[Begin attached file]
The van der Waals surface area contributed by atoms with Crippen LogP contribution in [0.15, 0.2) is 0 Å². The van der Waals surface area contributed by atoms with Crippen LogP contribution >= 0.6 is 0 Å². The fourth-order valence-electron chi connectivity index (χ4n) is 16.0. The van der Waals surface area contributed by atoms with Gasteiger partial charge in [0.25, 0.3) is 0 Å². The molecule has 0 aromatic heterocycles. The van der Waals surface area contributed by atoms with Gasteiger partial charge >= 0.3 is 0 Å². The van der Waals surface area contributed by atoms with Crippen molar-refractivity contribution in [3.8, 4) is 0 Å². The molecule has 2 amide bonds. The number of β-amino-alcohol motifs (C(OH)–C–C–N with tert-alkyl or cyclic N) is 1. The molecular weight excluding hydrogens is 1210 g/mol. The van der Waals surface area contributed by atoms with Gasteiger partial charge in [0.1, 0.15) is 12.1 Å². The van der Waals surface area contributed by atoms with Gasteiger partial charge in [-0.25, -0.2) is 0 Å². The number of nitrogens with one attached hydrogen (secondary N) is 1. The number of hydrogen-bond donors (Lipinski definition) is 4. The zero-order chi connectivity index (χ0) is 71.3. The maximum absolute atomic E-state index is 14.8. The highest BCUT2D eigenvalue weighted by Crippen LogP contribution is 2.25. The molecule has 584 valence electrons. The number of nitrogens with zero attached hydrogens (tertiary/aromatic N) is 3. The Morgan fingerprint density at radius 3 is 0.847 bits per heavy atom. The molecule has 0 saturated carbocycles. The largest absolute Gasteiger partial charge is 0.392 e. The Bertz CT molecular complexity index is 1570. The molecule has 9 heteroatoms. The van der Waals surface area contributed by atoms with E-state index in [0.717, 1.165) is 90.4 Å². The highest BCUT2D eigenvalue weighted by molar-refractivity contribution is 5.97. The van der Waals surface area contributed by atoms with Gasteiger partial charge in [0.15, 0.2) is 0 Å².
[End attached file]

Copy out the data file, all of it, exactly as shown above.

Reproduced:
The van der Waals surface area contributed by atoms with Crippen LogP contribution in [0.15, 0.2) is 0 Å². The van der Waals surface area contributed by atoms with Crippen LogP contribution >= 0.6 is 0 Å². The fourth-order valence-electron chi connectivity index (χ4n) is 16.0. The van der Waals surface area contributed by atoms with Gasteiger partial charge in [0.25, 0.3) is 0 Å². The molecule has 0 aromatic heterocycles. The van der Waals surface area contributed by atoms with Gasteiger partial charge >= 0.3 is 0 Å². The van der Waals surface area contributed by atoms with Crippen molar-refractivity contribution in [3.8, 4) is 0 Å². The molecule has 2 amide bonds. The number of β-amino-alcohol motifs (C(OH)–C–C–N with tert-alkyl or cyclic N) is 1. The molecular weight excluding hydrogens is 1210 g/mol. The van der Waals surface area contributed by atoms with Gasteiger partial charge in [0.1, 0.15) is 12.1 Å². The van der Waals surface area contributed by atoms with Gasteiger partial charge in [-0.25, -0.2) is 0 Å². The number of nitrogens with one attached hydrogen (secondary N) is 1. The number of hydrogen-bond donors (Lipinski definition) is 4. The zero-order chi connectivity index (χ0) is 71.3. The maximum absolute atomic E-state index is 14.8. The highest BCUT2D eigenvalue weighted by Crippen LogP contribution is 2.25. The molecule has 584 valence electrons. The number of nitrogens with zero attached hydrogens (tertiary/aromatic N) is 3. The Morgan fingerprint density at radius 3 is 0.847 bits per heavy atom. The molecule has 0 saturated carbocycles. The largest absolute Gasteiger partial charge is 0.392 e. The Bertz CT molecular complexity index is 1570. The molecule has 9 heteroatoms. The van der Waals surface area contributed by atoms with E-state index in [0.717, 1.165) is 90.4 Å². The highest BCUT2D eigenvalue weighted by molar-refractivity contribution is 5.97. The van der Waals surface area contributed by atoms with Gasteiger partial charge in [0.15, 0.2) is 0 Å².